CNN reported on September 2 that the commission has chosen NBC’s Lester Holt, ABC’s Martha Raddatz, CNN’s Anderson Cooper and Fox News’ Chris Wallace to be moderators in the three presidential debates, while CBS News’ Elaine Quijano will moderate the debate between vice presidential candidates.

    It was previously reported that the commission was struggling to select moderators who wouldn’t be subjected to accusations of bias, a particular problem this election due to Republican presidential nominee Donald Trump’s “aggressive attacks on the media and complaints about unfair treatment.” According to CNN’s Dylan Byers:

    The delay is due in part to an unprecedented challenge the bipartisan Commission faces in selecting individuals who are immune (or at least as immune as possible) to accusations of bias. While that is always a concern for the Commission, the sources said it is more challenging than ever this time around due to one factor: Donald Trump.

    The last thing the Commission wants is for the moderator to become part of the story about a debate. Yet Trump's aggressive attacks on the media and complaints about unfair treatment have effectively guaranteed that the moderators will come under scrutiny from conservatives.

    This has made the Commission even more cautious than usual in researching potential moderators, sources said. The Commission fears that Trump would use even the slightest whiff of a pro-Clinton bias to attack a moderator and undermine his or her credibility.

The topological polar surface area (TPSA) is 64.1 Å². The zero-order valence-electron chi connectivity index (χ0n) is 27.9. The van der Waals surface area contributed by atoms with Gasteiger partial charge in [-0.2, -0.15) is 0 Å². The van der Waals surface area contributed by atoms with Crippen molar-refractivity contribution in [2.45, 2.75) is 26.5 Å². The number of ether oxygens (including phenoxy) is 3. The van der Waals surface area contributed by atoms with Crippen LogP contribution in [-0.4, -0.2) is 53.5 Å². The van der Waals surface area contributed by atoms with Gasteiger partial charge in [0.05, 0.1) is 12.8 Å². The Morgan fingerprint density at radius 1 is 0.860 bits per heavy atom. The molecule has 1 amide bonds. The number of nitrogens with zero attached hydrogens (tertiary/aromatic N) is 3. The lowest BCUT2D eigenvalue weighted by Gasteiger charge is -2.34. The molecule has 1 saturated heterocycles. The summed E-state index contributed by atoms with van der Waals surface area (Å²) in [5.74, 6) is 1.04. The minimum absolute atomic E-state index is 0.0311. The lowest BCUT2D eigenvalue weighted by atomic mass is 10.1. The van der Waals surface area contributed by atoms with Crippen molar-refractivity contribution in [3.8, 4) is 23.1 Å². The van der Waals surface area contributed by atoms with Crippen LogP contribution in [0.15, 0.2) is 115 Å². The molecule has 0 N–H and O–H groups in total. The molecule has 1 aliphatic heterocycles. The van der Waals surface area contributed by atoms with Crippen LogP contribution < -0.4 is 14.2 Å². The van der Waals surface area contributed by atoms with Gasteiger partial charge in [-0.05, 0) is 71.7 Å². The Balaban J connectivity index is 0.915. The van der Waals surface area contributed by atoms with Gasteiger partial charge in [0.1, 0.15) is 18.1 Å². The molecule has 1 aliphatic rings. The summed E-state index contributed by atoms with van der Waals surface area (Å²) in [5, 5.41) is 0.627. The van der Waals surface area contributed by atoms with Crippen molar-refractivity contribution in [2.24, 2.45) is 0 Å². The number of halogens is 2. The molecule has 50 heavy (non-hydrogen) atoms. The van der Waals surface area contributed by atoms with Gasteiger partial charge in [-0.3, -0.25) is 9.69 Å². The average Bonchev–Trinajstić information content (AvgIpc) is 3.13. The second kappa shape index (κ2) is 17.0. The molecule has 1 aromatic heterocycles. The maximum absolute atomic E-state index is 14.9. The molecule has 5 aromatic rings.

With the commission taking into account Trump’s previously levied attacks, it’s not surprising that the commission didn’t include a Latino journalist in their selection of presidential debate moderators. After all, the candidate is on record saying he believes people with Hispanic heritage might not be objective when dealing with him because he has promised to build a border wall between the U.S. and Mexico.

    The exclusion of a Hispanic moderator comes as a loss for audiences who could’ve gotten the added perspective of someone with unique understanding of the second largest demographic in the country, a value Telemundo’s Maria Celeste Arrarás displayed when moderating the February 25 Republican presidential primary debate. Arrarás pressed the candidates on the nuances of issues that Latinos care most about, spotlighting the value of newsroom diversity.